Several times we have stressed the importance of SMEs in the Italian economic fabric. The Regional SME Report 2020 underlines that there are about 156000 companies that fall into this category according to the requirements defined in Recommendation 1442 of 6 May 2003 of the European Commission. They constitute the backbone of our economy, with a prevalent diffusion in the North, but with an important presence also in the Centre (32000 companies) and in the South (31000). In terms of employment in SMEs, Italy surpasses the other European countries, as 78.7% of the employees in the companies work there, against a European average of 69.4%.
The effect of the Covid-19 pandemic on SME
The above mentioned report underlines how the economic recovery (or, better, “re-preserve”) phase following the 2008 crisis was already running out of steam before the very serious blow inflicted on the Italian economic fabric, as well as on the whole world, by the Covid-19 pandemic. According to Cerved’s model, based on an analysis of foreseeable sales in over 1500 economic sectors, Italian SMEs will see a 12.8% drop in turnover in 2020 with a rebound in 2021. However, the contraction will rise to 18.1 in the presence of other lockdowns, which unfortunately we are witnessing at the moment. Some sectors will suffer a worse meltdown: an important area of our economy, what we can qualify as a “culture system”, from theaters, museums, to tourism in general, is receiving a blow to the heart. In 2017, this sector accounted for 6% of GDP and 1.5 million jobs. According to the report presented by the Symbola and Unioncamere Foundation, in that year the sector had generated 92 billion euros, which reached 255 billion euros with the revenues of the narrowest induced industries.
What is the current situation?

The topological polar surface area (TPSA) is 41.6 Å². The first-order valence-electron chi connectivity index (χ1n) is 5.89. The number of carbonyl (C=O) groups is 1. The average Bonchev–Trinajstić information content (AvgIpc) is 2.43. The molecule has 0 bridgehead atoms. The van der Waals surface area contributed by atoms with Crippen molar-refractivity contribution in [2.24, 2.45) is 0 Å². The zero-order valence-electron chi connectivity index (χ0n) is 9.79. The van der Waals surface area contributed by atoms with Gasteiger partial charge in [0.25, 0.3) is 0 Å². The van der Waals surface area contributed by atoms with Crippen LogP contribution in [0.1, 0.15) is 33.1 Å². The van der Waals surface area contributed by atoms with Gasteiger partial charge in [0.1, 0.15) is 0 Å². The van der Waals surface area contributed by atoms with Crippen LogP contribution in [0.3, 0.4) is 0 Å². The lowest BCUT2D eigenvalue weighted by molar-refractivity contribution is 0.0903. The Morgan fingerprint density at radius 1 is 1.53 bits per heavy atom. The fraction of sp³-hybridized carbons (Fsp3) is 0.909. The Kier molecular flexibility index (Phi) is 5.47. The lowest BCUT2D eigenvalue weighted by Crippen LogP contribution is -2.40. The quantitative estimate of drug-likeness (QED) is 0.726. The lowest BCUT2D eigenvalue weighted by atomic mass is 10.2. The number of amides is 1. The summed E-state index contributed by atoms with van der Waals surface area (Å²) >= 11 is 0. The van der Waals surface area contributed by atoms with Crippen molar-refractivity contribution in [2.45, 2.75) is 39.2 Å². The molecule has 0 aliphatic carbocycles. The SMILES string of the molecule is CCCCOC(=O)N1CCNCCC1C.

Monitor Deloitte, in collaboration with other entities including Intesa Sanpaolo and Piccola Industria -Confindustria, has recently published the results of the survey “The needs of post-Covid SMEs”, which has covered over 6,000 Italian SMEs. From the report it emerges that the 90% of the companies participants to the inquiry has suffered a slowdown or a suspension of the activity and the 70% has had to face financial problems. They tried to respond to the emergency in different ways, from conversion to strategic products such as personal protective equipment, to rethinking their production offer, to international expansion, to asset interventions. It is clear that the impact of the crisis triggered by the pandemic will have a serious and lasting effect even after the storm has passed. The public interventions to support the Italian economy should seek, more than a simple financial support in the immediate future, the introduction of structural reforms, capable of helping SME, especially those smaller and less technologically developed, to overcome their critical issues.
Digitization: an essential goal for SME
Among them there is certainly digitization. At the end of 2019 the IT market in Italy saw an increase of 3.8% compared to the previous year (Assintel Report 2020), with a push towards digitization driven by Medium and Large Enterprises. And the others?
The growing spread of smart working caused by the pandemic naturally also affects SMEs. Therefore, the digitization process becomes inevitable even for those smaller and unstructured companies, where the management is still entrusted to paper or at most to tools such as the excel sheet.
On the other hand, through digitization it is possible to free resources to devote to more crucial activities for the company, especially in these difficult times. In a framework in which everyone has to contribute to the core business of the company, it is not efficient to have even a dedicated staff unit dedicated to hand-picking attendance and transcribing vacation and leave data on a random sheet. In this sense a management software for SMEs in the cloud is the ideal solution.
The flexibility: the added value in a managerial one for small enterprises
Sometimes, however, a management software can be rigid and require computer skills that are not available in many companies. As a result, there is a suspicion among potential users that the remedy may appear worse than the evil. For this reason the flexibility in a managerial one for PMI becomes the key to allow a digitization by now indispensable. Certainly this flexibility must not be separated from the requirements of security and completeness, which must be combined with professional and competent support to help overcome the difficulties, especially in the early stages of use.
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